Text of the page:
According to the Airports Council International, Atlanta International Airport remains the most frequented airport worldwide with about 100 million passengers per year. Just for comparison: This is as much as all airports in Germany serve together. Talking about figures: 275,000 passengers a day in Atlanta are guided through more than 200 gates at the 6.8 million square feet terminal complex. Not to mention 263 concession outlets including food and beverage, retail and convenience, duty-free and banking locations. In 2015, Atlanta also had to handle 626,000 metric tons of cargo from 18 cargo airlines – all on a total airport area of 1,900 hectares.
Smart airport management system
Now, imagine the coordination effort needed to ensure a smooth operation: Only a smart airport management system can efficiently deal with passengers, airport stakeholders, baggage and cargo. The Internet of Things (IoT) and Machine-to-Machine (M2M) communication help to improve efficiency and provide real time information where it’s necessary. The heart of the airport management system is a central database where all data from sensors at gates, passengers’ smartphones and electronic baggage tags are combined with flight information from airlines. If this data were available for personnel, customers and passengers, a wide variety of benefits would be possible.
An eye on the passenger’s experience
Using data from gates and doors and combining it with an intelligent video processing system, the airport can monitor volume, flow patterns, speed and density of the passenger movements through the different terminal areas. Based on this information, the airport control can react on overcrowding and for example open up additional security lanes.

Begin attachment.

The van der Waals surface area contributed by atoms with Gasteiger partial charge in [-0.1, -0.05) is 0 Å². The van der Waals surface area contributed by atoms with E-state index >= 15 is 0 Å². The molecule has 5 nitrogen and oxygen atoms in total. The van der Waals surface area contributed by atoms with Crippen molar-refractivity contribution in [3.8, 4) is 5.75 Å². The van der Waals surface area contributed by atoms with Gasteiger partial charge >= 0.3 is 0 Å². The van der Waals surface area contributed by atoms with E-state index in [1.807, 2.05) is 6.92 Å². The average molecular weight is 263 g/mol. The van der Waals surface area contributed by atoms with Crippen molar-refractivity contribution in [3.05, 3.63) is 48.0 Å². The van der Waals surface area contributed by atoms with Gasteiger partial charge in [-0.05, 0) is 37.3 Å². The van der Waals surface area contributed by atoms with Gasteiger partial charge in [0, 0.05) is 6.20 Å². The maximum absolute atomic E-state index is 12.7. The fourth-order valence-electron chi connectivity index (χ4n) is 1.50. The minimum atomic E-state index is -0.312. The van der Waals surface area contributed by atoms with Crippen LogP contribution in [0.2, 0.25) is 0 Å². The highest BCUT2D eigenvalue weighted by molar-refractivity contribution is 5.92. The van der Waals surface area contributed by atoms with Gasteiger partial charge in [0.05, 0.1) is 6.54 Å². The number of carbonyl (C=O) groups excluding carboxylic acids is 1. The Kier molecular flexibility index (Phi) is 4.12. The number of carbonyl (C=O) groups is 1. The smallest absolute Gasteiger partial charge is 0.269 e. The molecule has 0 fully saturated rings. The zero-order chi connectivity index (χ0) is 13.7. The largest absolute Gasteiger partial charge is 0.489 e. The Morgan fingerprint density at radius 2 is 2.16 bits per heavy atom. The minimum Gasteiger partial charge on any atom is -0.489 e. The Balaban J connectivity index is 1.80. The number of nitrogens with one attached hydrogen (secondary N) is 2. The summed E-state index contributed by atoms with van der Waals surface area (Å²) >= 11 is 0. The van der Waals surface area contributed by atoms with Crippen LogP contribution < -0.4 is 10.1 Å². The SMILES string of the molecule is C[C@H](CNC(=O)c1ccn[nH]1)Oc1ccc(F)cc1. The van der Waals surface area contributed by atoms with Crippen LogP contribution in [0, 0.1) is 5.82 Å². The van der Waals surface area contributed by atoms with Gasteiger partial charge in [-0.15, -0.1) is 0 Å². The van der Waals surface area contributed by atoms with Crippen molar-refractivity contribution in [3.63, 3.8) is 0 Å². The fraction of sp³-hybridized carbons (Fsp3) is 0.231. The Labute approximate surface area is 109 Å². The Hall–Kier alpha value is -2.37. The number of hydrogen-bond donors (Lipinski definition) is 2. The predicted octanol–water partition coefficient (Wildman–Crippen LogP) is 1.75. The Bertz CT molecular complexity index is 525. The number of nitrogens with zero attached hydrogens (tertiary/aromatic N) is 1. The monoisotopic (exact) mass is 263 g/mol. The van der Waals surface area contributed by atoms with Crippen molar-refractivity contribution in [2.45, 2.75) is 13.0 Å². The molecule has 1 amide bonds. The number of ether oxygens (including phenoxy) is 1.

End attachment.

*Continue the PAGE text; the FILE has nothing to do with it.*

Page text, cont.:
M2M also helps to optimize the passenger’s journey between entry and departure gate. A smart Flight Information Display System, invented by T-Systems at Köln Bonn Airport, shows current flight data in real time on all public displays and the traffic control center monitors. The information is also available on the Internet for passengers.
Or just make the traveler a customer: The airline informs passengers and airport shops about a flight delay and the expected waiting time. A restaurant near the departure gate automatically sends a voucher for a free coffee to the waiting passenger’s smartphone app, adding log-in details for its WiFi hotspot.
Clever suitcases for a smarter check-in
One of the annoying bottlenecks at an airport is the baggage check-in. Even if you checked in your suitcase online before the flight, you still have to wait in a queue because of the inefficient and time-consuming process of printing out a paper baggage tag. Suitcase manufacturer Rimowa found a solution: Together with T-Systems and Airbus they invented the “Electronic Tag”. It’s a module with a display that is permanently installed in the suitcase. When you check in your flight via the airline’s app, the flight information is automatically transmitted to the Electronic Tag via Bluetooth and shown on the display – it looks just like the standard tag. Now you can drop off your suitcase without queuing.
There are further features conceivable: Equipped with an integrated scale and an RFID tag, your suitcase could even tell you how heavy it is. Or, with additional GPS, such a module could let you track your baggage. To improve the passenger’s experience arriving at the end of his trip, airports could tell passengers waiting at the baggage belt where exactly their suitcase is at the moment and how long they will have to wait for it.